An old-fashioned barge raising on Hauser Lake

2014-03-31T13:02:00Z 2014-03-31T13:42:06Z An old-fashioned barge raising on Hauser LakeBy JULIE BAUGHMAN Independent Record The Billings Gazette
March 31, 2014 1:02 pm  • 

HELENA — It took eight hours, two trained scuba divers and one 75-ton crane, but the sunken gold dredge below Canyon Ferry Dam is back on dry land for the first time in months.

Earl Griffith and his friend Greg Duncan bought the barge early this year from its previous owners Paragon Mining Inc. with hopes of starting their own mining operation on the vessel.

The two have both previously worked on sapphire mining operations at El Dorado bar on Hauser Lake and were hoping to re-enter the field with the purchase of the 16-foot-wide 30-foot-long boat.

“We were in the process of buying it when we heard the damn thing sank,” said Griffith, an environmental consultant.

It took about three weeks for the barge to sink completely, but, once submerged, it presented a myriad of challenges for removal.

According to the Department of Environmental Quality, Paragon told the agency that the barge came loose under high winds. The pontoons struck rocks below the surface of the water, causing the barge to sink.

Paragon told them all gasoline and antifreeze had been drained and removed from the barge before it sank, but area residents have recently expressed concerns about contamination.

“We were getting a lot of pressure from a lot of different people (to remove it),” Griffith said.

“Greg and I came out within two days but there was no sheen,” he added, asserting Paragon’s claim that all chemical contaminants had indeed been drained.

So with the help of family and Duncan, Griffith set out to create a plan for raising it from the drink and Saturday morning arrived at the scene with the necessary tools to do so.

Tricky positioning, a mini rockslide onto the barge’s submerged decks and unforeseen weight made the endeavor a laborious one.

Divers Glen McKinnon, owner of Helena Scuba, and Paul Montgomery entered the water around 2 p.m. and, except for a brief break to change air tanks, didn’t emerge for over two hours.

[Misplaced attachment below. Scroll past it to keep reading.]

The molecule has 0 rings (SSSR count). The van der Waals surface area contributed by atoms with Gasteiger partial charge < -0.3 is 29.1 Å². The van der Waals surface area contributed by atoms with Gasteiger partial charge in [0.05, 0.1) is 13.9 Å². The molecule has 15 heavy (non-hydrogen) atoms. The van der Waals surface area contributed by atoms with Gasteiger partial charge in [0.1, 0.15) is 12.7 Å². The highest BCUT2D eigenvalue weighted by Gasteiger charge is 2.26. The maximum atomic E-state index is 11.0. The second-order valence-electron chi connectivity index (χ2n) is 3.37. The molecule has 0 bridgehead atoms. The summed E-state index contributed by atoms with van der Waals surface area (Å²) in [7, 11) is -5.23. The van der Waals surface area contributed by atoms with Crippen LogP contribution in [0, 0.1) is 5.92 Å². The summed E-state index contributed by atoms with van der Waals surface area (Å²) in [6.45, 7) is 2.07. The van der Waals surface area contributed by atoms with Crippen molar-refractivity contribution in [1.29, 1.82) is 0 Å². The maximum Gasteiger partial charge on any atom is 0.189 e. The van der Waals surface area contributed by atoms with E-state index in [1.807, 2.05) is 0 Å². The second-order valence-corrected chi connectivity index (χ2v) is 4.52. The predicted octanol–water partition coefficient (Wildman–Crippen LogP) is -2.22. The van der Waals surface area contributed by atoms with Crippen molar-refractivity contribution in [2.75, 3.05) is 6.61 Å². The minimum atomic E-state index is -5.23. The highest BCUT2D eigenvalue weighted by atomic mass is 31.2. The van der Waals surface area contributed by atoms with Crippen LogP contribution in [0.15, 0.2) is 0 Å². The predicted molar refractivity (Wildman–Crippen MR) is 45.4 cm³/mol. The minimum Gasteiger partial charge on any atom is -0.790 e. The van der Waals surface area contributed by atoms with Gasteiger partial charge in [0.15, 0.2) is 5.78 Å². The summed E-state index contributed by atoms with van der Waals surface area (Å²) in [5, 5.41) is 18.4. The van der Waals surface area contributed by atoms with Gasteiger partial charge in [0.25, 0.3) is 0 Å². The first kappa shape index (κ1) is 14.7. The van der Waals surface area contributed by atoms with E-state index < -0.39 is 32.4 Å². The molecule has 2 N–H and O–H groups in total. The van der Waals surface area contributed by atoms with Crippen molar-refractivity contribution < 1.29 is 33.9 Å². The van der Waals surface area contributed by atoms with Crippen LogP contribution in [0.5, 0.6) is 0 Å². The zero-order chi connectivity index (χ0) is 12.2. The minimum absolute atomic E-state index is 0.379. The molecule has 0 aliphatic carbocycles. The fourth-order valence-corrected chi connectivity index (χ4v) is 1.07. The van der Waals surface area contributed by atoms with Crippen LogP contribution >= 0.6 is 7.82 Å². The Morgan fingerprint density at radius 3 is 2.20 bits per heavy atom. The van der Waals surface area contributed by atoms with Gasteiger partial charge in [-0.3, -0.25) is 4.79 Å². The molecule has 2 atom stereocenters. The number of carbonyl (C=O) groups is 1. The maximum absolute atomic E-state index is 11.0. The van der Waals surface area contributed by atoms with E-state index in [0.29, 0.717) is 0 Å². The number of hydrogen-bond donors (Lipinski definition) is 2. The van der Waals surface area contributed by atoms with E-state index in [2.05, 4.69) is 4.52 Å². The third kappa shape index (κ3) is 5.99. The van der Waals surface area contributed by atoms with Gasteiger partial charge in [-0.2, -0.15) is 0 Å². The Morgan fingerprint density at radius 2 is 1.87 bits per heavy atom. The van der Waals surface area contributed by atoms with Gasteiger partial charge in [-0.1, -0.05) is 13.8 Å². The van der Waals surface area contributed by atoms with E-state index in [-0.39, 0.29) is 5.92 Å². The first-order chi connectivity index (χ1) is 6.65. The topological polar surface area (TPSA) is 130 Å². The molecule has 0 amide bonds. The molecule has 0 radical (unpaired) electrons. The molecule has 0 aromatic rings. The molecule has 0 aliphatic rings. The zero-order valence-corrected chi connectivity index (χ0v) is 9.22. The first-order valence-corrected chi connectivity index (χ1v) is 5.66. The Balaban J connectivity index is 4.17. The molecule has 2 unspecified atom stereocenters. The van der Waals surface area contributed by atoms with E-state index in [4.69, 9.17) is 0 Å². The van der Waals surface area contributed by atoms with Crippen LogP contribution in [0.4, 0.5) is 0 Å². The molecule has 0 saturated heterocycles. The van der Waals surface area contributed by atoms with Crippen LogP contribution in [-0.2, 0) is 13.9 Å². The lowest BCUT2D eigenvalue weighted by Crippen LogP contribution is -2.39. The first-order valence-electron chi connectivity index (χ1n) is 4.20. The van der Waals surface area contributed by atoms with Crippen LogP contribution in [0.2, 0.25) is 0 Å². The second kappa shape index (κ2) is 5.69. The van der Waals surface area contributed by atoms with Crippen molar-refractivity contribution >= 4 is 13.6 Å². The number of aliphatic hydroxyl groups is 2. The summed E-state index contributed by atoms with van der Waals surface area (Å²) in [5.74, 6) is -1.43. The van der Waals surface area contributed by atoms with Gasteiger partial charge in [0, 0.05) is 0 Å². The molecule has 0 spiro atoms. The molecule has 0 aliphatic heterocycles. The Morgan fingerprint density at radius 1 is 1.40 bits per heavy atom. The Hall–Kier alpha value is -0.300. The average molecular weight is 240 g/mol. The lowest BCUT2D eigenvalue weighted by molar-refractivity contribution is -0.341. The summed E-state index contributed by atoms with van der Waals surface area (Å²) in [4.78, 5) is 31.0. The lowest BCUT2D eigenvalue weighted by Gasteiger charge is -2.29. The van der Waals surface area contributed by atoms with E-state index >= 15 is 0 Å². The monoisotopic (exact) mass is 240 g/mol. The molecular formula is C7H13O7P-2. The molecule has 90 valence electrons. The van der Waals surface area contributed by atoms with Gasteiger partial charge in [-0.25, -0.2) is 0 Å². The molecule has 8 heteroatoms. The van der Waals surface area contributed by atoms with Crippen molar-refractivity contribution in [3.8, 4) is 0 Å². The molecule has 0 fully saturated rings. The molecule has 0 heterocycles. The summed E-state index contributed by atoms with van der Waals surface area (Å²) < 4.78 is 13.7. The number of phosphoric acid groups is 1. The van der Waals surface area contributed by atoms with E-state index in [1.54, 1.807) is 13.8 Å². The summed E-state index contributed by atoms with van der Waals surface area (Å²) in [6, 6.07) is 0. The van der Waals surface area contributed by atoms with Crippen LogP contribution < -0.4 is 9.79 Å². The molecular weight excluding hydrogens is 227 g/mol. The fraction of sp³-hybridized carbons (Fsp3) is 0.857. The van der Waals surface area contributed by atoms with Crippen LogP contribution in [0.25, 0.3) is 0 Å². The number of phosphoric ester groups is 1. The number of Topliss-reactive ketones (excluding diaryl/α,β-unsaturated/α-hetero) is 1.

The pair was responsible for removing rocks from the deck and positioning three massive canvas crane straps around the boat to prepare it for extrication.

“It takes so much more effort underwater,” said McKinnon, who has experience with recovery dives but said he’s never worked with something as big as the barge.

In addition to battling the freezing waters of the Missouri River in March, the men said communicating amongst themselves underwater was one of the day’s biggest challenges.

“You can’t talk to each other and you can’t see each other,” Montgomery said.

Once the straps were positioned, the Montana Crane Service crane began to raise the vessel from the depths. With only the small wheelhouse visible underwater, many in attendance gawked at the boat’s actual size as it began to emerge.

Just as the deck began to emerge and the day’s mission appeared accomplished, the crane maxed out on its weight limit, prompting a frantic flurry of action both on land and in the water.

After locating two portals on the deck which gave access to pontoons on either side of the boat, water pumps were unloaded onto the deck to drain as much water weight as possible.

More than 2,000 pounds of water later, the barge was still too heavy for the crane.

Operations began to remove anything and everything resting on the deck, and eventually Griffith gave in and allowed his son-in-law to cut a hole through the barge’s aluminum deck to drain an otherwise inaccessible pontoon.

“Not ever having been on it before we didn’t know where anything went,” Griffith said. “We were working in the dark.”

After another two and a half hours of pumping, unloading and improvisation, the vessel was more than 4,000 pounds lighter and was out of the water and sailing in the air to a trailer in a matter of minutes.

“It’s going on a trailer and going to go over to Clancy,” Griffith said. “It’s going to take a lot of money to get it seaworthy again.”

After having seen the rusted vessel up close, Griffith was unsure what to think or whether the barge was salvageable at all.

When asked how he felt about finally getting it out of the water, his only response was, “It feels like we just spent 5,000 bucks.”

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